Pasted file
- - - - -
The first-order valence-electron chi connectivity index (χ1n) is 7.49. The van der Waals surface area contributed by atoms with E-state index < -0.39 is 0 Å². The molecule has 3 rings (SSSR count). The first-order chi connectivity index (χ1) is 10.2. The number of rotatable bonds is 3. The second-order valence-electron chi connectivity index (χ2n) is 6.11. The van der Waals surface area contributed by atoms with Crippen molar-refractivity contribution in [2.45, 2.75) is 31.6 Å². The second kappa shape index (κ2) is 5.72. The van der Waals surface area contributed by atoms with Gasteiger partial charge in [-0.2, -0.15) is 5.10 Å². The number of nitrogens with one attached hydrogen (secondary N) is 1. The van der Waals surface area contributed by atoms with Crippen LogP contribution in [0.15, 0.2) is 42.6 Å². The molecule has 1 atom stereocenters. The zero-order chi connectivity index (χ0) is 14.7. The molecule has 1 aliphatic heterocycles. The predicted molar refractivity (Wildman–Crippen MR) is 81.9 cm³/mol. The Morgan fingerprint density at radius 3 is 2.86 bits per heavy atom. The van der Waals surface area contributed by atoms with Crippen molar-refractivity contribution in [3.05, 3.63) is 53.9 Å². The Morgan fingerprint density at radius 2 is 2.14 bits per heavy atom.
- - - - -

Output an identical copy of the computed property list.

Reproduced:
The first-order valence-electron chi connectivity index (χ1n) is 7.49. The van der Waals surface area contributed by atoms with E-state index < -0.39 is 0 Å². The molecule has 3 rings (SSSR count). The first-order chi connectivity index (χ1) is 10.2. The number of rotatable bonds is 3. The second-order valence-electron chi connectivity index (χ2n) is 6.11. The van der Waals surface area contributed by atoms with Crippen molar-refractivity contribution in [2.45, 2.75) is 31.6 Å². The second kappa shape index (κ2) is 5.72. The van der Waals surface area contributed by atoms with Gasteiger partial charge in [-0.2, -0.15) is 5.10 Å². The number of nitrogens with one attached hydrogen (secondary N) is 1. The van der Waals surface area contributed by atoms with Crippen LogP contribution in [0.15, 0.2) is 42.6 Å². The molecule has 1 atom stereocenters. The zero-order chi connectivity index (χ0) is 14.7. The molecule has 1 aliphatic heterocycles. The predicted molar refractivity (Wildman–Crippen MR) is 81.9 cm³/mol. The Morgan fingerprint density at radius 3 is 2.86 bits per heavy atom. The van der Waals surface area contributed by atoms with Crippen molar-refractivity contribution in [3.05, 3.63) is 53.9 Å². The Morgan fingerprint density at radius 2 is 2.14 bits per heavy atom.